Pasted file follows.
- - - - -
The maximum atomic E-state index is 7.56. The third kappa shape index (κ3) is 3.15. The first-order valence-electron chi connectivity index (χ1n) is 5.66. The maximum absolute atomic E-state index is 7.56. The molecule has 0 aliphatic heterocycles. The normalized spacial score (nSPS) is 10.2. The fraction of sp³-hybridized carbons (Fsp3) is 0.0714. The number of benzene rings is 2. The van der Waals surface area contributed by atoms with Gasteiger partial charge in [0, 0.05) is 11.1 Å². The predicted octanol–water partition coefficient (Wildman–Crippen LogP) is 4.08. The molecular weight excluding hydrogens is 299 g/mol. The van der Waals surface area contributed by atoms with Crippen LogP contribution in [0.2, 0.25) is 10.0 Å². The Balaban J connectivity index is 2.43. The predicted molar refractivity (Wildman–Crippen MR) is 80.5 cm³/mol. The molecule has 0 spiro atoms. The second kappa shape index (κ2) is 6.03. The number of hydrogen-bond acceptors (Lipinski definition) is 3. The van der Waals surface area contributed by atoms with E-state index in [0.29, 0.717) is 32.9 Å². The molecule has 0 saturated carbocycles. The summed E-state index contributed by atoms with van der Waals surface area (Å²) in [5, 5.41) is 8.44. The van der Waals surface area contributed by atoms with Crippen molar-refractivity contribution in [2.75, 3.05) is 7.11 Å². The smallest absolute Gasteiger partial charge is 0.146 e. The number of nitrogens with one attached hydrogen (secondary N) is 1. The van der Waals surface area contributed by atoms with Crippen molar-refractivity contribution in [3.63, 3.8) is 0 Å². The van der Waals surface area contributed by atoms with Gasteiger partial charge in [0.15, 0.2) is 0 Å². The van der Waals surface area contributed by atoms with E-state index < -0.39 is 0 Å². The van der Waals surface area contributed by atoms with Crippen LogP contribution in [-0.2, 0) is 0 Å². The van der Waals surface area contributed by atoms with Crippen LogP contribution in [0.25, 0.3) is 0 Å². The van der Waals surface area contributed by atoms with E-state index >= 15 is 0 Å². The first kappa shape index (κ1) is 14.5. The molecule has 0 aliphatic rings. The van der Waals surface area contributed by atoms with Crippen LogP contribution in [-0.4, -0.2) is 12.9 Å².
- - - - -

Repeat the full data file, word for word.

The maximum atomic E-state index is 7.56. The third kappa shape index (κ3) is 3.15. The first-order valence-electron chi connectivity index (χ1n) is 5.66. The maximum absolute atomic E-state index is 7.56. The molecule has 0 aliphatic heterocycles. The normalized spacial score (nSPS) is 10.2. The fraction of sp³-hybridized carbons (Fsp3) is 0.0714. The number of benzene rings is 2. The van der Waals surface area contributed by atoms with Gasteiger partial charge in [0, 0.05) is 11.1 Å². The predicted octanol–water partition coefficient (Wildman–Crippen LogP) is 4.08. The molecular weight excluding hydrogens is 299 g/mol. The van der Waals surface area contributed by atoms with Crippen LogP contribution in [0.2, 0.25) is 10.0 Å². The Balaban J connectivity index is 2.43. The predicted molar refractivity (Wildman–Crippen MR) is 80.5 cm³/mol. The molecule has 0 spiro atoms. The second kappa shape index (κ2) is 6.03. The number of hydrogen-bond acceptors (Lipinski definition) is 3. The van der Waals surface area contributed by atoms with E-state index in [0.29, 0.717) is 32.9 Å². The molecule has 0 saturated carbocycles. The summed E-state index contributed by atoms with van der Waals surface area (Å²) in [5, 5.41) is 8.44. The van der Waals surface area contributed by atoms with Crippen molar-refractivity contribution in [2.75, 3.05) is 7.11 Å². The smallest absolute Gasteiger partial charge is 0.146 e. The number of nitrogens with one attached hydrogen (secondary N) is 1. The van der Waals surface area contributed by atoms with Crippen molar-refractivity contribution in [3.63, 3.8) is 0 Å². The van der Waals surface area contributed by atoms with Gasteiger partial charge in [0.15, 0.2) is 0 Å². The van der Waals surface area contributed by atoms with E-state index < -0.39 is 0 Å². The van der Waals surface area contributed by atoms with Crippen LogP contribution in [-0.2, 0) is 0 Å². The van der Waals surface area contributed by atoms with Crippen LogP contribution in [0.25, 0.3) is 0 Å². The van der Waals surface area contributed by atoms with E-state index >= 15 is 0 Å². The first kappa shape index (κ1) is 14.5. The molecule has 0 aliphatic rings. The van der Waals surface area contributed by atoms with Crippen LogP contribution in [-0.4, -0.2) is 12.9 Å².